The earliest recorded name of a city in what is now the Kaya Valley was Karmilassos, a lycian city probably of minor
importance within the federation. Most remaining signs of that city are seen today in the north of the valley but there
are several tombs still surviving amongst the houses of what is now called KAYA.
Beetwen the lycian and current Turkish names, the town was called levissi and became an important town on the
Turkish coast. The original Levissi ( actuaally ” Lebissos” at the time) had been the island we now call St Nicholas or
Gemiler Island. It is thouhgt that the greek speaking christian population fled the island around the end of the first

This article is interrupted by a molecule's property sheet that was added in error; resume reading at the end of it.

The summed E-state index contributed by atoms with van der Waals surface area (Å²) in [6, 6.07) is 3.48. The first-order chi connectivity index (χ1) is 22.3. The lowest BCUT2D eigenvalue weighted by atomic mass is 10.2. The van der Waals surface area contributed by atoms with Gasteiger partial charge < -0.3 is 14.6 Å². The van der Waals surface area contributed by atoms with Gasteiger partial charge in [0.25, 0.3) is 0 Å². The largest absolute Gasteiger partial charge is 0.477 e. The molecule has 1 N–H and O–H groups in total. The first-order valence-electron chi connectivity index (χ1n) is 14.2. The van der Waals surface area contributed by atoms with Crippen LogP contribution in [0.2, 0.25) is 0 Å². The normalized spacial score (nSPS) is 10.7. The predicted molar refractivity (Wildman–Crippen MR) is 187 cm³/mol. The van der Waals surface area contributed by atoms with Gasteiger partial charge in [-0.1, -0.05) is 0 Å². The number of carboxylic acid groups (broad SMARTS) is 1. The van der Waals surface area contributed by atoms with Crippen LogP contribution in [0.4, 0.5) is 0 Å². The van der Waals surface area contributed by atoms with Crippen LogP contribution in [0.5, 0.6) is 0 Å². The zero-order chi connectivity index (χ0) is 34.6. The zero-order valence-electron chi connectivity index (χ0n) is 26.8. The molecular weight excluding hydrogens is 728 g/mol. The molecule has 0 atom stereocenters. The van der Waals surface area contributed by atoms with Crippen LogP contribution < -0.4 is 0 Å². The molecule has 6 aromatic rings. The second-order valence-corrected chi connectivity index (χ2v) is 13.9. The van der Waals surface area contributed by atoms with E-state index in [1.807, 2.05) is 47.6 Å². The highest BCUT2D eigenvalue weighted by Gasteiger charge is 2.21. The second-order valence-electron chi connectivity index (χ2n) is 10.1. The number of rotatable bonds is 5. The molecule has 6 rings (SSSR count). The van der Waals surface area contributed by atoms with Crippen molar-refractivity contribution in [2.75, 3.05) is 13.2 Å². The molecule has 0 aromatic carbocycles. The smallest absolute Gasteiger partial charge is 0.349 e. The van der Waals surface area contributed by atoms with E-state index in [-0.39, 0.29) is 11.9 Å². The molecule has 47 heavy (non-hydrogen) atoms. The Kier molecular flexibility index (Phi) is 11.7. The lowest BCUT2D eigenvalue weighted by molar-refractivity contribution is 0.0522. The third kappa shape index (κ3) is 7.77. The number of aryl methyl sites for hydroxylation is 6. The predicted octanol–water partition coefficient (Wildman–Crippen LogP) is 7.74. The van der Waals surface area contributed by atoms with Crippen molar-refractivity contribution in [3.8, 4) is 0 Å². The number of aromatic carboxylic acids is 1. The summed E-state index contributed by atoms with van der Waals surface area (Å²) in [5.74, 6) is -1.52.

millennium as the coast fell into the hands of pirates and raiders. They fled to the hidden and easily defended valley
just a mile or two inland and there are few remaains from that early settlement left, the ruins you see today date from just a few hundred years ago.
The new Lewissi prospered and grew, and on a map by john speed dated 1626 Levissi is distinctly annotated but megri ( now renamed Fethiye ) Not at all.
At its peak the town had about 500 houses, two large churches, 3 or 4 small churches and perhaps 20 chapels. There were half a dozen shops, a printing press producing a local newspaper and two schools. The buildings and
the roads improved over the years as did the water supply. Most houses collected rainwater from the roof to be stored
in cisterns holding from 4 to 8 ton of water. The public supply came from Hisaronu, firs in covered channels, the in clay pipes and latterly in steel pipes. That water fed several thanks and at least 4 public fountains two of which are
still in use today, thought the water is now polluted thanks to the tourist industry at the source.